Summer 2006 Issue
Building an APRS Tracker
By Carlton Doe, W3DOE
In an effort to build radio skills as a new ham in 2004, I volunteered for several road races and marathon events. I was told by the communication directors that while they appreciated my efforts, I could be more valuable to them if I had an APRS (Automatic Position Reporting System) tracker. This resulted in my first ham-oriented research and construction project: What was APRS and how would I build what everyone called an “APRS tracker”?
This article will briefly introduce APRS and
tell how you can build a simple, low-cost portable tracker. Part 2 will
cover construction of a more advanced and powerful tracker. I should
explain that as a “bear of very little brain,” I built the harder tracker
first before building the one featured in part 1. I did learn a lot in the
process, though, resulting in what I think is the simple and elegant
“nimble” tracker covered here.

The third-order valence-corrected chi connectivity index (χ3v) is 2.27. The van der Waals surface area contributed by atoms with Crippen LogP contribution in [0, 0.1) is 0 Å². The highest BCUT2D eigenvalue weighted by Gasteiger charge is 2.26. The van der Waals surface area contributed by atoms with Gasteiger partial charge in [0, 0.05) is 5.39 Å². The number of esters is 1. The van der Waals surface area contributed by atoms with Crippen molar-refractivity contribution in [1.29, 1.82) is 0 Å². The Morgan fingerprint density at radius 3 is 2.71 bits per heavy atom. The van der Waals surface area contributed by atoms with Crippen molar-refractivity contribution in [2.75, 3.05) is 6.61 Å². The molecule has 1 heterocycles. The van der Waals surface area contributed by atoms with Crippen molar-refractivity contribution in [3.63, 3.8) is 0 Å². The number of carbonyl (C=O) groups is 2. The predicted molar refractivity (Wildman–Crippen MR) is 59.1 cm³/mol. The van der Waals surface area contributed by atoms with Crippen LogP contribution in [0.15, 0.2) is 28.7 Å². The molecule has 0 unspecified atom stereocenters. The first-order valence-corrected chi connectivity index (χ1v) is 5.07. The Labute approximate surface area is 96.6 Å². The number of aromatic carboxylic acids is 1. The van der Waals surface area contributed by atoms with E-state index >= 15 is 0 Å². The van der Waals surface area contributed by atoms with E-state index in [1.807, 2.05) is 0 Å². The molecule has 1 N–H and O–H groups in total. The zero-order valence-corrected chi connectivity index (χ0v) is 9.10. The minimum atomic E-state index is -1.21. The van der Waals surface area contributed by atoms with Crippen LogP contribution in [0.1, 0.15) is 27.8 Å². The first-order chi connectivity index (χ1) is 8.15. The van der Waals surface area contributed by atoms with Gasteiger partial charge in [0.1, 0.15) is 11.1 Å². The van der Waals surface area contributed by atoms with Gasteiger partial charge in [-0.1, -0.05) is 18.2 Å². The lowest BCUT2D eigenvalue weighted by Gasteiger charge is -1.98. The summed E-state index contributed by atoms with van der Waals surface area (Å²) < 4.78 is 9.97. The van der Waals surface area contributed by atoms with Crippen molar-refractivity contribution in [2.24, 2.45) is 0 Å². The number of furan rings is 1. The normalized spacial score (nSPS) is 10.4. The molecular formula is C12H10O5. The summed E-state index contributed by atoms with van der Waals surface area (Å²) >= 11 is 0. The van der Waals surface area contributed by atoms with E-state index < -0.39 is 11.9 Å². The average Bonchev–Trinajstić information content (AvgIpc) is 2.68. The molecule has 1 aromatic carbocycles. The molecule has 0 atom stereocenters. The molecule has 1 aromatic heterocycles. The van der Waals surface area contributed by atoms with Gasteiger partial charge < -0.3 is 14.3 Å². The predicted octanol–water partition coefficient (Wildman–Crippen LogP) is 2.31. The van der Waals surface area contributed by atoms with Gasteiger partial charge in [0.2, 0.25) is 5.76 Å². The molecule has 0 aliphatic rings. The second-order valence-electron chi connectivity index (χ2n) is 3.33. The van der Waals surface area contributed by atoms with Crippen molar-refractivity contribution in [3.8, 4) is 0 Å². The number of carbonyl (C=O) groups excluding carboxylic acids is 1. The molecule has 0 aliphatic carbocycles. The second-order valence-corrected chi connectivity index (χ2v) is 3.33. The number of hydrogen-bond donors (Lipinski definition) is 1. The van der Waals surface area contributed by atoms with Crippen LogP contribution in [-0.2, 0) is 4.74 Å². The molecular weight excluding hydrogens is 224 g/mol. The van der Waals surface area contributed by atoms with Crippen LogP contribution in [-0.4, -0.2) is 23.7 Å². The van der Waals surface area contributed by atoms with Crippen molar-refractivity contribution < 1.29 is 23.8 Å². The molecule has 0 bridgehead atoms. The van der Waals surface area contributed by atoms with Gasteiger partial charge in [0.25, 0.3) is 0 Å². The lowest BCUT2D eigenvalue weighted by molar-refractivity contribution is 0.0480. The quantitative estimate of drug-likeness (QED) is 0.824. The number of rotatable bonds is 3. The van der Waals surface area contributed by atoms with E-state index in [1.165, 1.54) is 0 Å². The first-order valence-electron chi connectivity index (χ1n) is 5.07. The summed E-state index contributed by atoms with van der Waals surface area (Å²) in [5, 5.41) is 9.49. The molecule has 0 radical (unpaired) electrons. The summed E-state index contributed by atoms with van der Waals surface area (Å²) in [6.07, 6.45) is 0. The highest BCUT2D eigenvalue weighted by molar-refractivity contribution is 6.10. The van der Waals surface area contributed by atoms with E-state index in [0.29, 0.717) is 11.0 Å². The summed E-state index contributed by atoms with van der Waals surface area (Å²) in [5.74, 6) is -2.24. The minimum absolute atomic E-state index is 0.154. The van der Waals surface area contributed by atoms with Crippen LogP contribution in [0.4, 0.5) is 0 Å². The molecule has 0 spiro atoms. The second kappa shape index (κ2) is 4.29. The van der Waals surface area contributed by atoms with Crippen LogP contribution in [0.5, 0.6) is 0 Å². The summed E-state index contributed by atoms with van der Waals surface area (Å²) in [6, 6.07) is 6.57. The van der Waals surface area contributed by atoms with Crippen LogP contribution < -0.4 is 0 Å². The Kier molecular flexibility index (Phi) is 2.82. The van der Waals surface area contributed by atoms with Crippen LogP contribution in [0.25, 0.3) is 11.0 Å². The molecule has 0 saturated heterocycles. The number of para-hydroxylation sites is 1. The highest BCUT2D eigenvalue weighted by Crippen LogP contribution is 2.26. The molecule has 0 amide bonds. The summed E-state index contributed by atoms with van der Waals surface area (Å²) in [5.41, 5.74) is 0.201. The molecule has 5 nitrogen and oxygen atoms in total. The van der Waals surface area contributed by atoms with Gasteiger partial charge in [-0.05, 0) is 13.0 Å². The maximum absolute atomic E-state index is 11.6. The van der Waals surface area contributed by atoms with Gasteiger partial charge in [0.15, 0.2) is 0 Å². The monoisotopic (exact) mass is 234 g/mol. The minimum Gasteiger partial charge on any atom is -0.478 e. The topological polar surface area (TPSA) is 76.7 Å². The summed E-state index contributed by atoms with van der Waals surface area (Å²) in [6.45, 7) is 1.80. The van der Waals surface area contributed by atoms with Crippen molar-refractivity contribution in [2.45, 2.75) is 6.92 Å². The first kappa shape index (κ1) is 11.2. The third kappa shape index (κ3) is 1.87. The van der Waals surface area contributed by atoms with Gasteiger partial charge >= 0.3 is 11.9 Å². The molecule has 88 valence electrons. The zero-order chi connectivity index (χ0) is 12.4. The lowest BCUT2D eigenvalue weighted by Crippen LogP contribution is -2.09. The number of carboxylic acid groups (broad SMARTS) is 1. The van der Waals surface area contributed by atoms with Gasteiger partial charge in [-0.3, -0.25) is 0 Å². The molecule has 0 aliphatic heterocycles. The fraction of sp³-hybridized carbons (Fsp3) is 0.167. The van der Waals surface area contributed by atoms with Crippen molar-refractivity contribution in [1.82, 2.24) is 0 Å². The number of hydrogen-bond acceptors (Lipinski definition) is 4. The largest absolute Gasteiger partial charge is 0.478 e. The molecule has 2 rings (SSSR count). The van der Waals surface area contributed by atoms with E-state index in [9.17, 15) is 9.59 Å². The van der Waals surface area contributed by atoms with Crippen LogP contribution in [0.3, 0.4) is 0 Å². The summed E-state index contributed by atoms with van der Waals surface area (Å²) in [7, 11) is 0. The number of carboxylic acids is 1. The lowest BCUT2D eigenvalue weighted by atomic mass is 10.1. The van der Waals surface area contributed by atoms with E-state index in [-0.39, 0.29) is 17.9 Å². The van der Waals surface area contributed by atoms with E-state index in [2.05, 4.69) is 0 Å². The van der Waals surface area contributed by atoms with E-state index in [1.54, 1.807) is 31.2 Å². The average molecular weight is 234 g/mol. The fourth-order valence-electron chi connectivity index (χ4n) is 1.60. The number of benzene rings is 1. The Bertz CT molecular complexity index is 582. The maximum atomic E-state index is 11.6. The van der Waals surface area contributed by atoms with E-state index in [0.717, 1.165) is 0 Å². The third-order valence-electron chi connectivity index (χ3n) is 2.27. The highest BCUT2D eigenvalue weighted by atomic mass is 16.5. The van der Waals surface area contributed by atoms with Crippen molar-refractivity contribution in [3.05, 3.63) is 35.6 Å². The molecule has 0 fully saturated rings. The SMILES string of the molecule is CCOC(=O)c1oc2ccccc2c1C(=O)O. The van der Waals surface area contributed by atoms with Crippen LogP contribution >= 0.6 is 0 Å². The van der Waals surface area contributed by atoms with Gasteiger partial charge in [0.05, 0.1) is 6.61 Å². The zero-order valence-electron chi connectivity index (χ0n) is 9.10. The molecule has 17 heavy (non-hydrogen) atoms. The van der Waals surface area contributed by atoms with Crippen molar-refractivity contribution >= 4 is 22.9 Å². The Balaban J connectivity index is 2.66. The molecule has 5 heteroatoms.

The Automatic Position Reporting System was
developed by Bob Bruninga, WB4APR, as an enhancement to regular
packet-mode transmission oriented specifically for publishing
location-based information via RF. There are two parts to an APRS system:
One part transmits where the tracking object is (the job of a tracker);
the second part is the display software which receives APRS transmissions
and plots the position information on maps. There are a number of software
packages, such as UI-View (www.ui-view.org), that can be used to display
APRS data. Some of the packages will only work if connected to a radio
through either a software or hardware interface. Other packages are
internet-aware and can display APRS information gated by digipeaters to
APRS internet-based servers. Digipeaters function like the voice repeaters
most of you are familiar with, although they handle packet-mode traffic.
As a result, you can have a lower power radio yet still achieve broad
distribution of your APRS information.1 Many APRS digipeaters are linked
to internet-based servers which provide a rolling and filterable archive
of position reports the software uses to plot on its maps. APRS software
will not be covered in either part of this article.
Photo 1. The Garmin eTrex GPS receiver and its cabling.
© Copyright 2006, CQ Communications, Inc. All rights reserved. This material may not be reproduced or republished, including posting to a website, in part or in whole, by any means, without the express written permission of the publisher, CQ Communications, Inc. Hyperlinks to this page are permitted.